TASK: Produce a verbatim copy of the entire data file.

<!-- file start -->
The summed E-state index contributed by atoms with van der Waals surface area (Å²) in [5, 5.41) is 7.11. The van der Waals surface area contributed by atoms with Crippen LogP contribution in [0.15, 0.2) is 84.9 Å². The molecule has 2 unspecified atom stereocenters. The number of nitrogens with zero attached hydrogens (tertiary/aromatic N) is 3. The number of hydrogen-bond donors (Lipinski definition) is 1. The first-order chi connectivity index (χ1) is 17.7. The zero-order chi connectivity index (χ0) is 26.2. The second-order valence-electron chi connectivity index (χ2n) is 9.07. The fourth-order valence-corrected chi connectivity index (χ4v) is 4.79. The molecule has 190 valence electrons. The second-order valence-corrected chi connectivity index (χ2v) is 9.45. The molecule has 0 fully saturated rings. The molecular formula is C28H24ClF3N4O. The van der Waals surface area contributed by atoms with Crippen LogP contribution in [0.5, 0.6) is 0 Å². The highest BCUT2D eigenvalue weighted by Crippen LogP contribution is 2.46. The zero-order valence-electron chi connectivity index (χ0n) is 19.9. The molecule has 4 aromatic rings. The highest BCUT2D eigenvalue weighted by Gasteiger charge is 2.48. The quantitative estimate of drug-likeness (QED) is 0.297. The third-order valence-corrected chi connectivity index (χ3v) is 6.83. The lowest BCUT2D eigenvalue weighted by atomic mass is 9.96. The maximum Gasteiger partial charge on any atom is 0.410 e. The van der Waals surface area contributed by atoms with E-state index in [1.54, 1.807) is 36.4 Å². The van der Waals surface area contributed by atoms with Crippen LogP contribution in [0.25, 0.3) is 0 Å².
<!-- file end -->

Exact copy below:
The summed E-state index contributed by atoms with van der Waals surface area (Å²) in [5, 5.41) is 7.11. The van der Waals surface area contributed by atoms with Crippen LogP contribution in [0.15, 0.2) is 84.9 Å². The molecule has 2 unspecified atom stereocenters. The number of nitrogens with zero attached hydrogens (tertiary/aromatic N) is 3. The number of hydrogen-bond donors (Lipinski definition) is 1. The first-order chi connectivity index (χ1) is 17.7. The zero-order chi connectivity index (χ0) is 26.2. The second-order valence-electron chi connectivity index (χ2n) is 9.07. The fourth-order valence-corrected chi connectivity index (χ4v) is 4.79. The molecule has 190 valence electrons. The second-order valence-corrected chi connectivity index (χ2v) is 9.45. The molecule has 0 fully saturated rings. The molecular formula is C28H24ClF3N4O. The van der Waals surface area contributed by atoms with Crippen LogP contribution in [0.5, 0.6) is 0 Å². The highest BCUT2D eigenvalue weighted by Crippen LogP contribution is 2.46. The zero-order valence-electron chi connectivity index (χ0n) is 19.9. The molecule has 4 aromatic rings. The highest BCUT2D eigenvalue weighted by Gasteiger charge is 2.48. The quantitative estimate of drug-likeness (QED) is 0.297. The third-order valence-corrected chi connectivity index (χ3v) is 6.83. The lowest BCUT2D eigenvalue weighted by atomic mass is 9.96. The maximum Gasteiger partial charge on any atom is 0.410 e. The van der Waals surface area contributed by atoms with E-state index in [1.54, 1.807) is 36.4 Å². The van der Waals surface area contributed by atoms with Crippen LogP contribution in [0.25, 0.3) is 0 Å².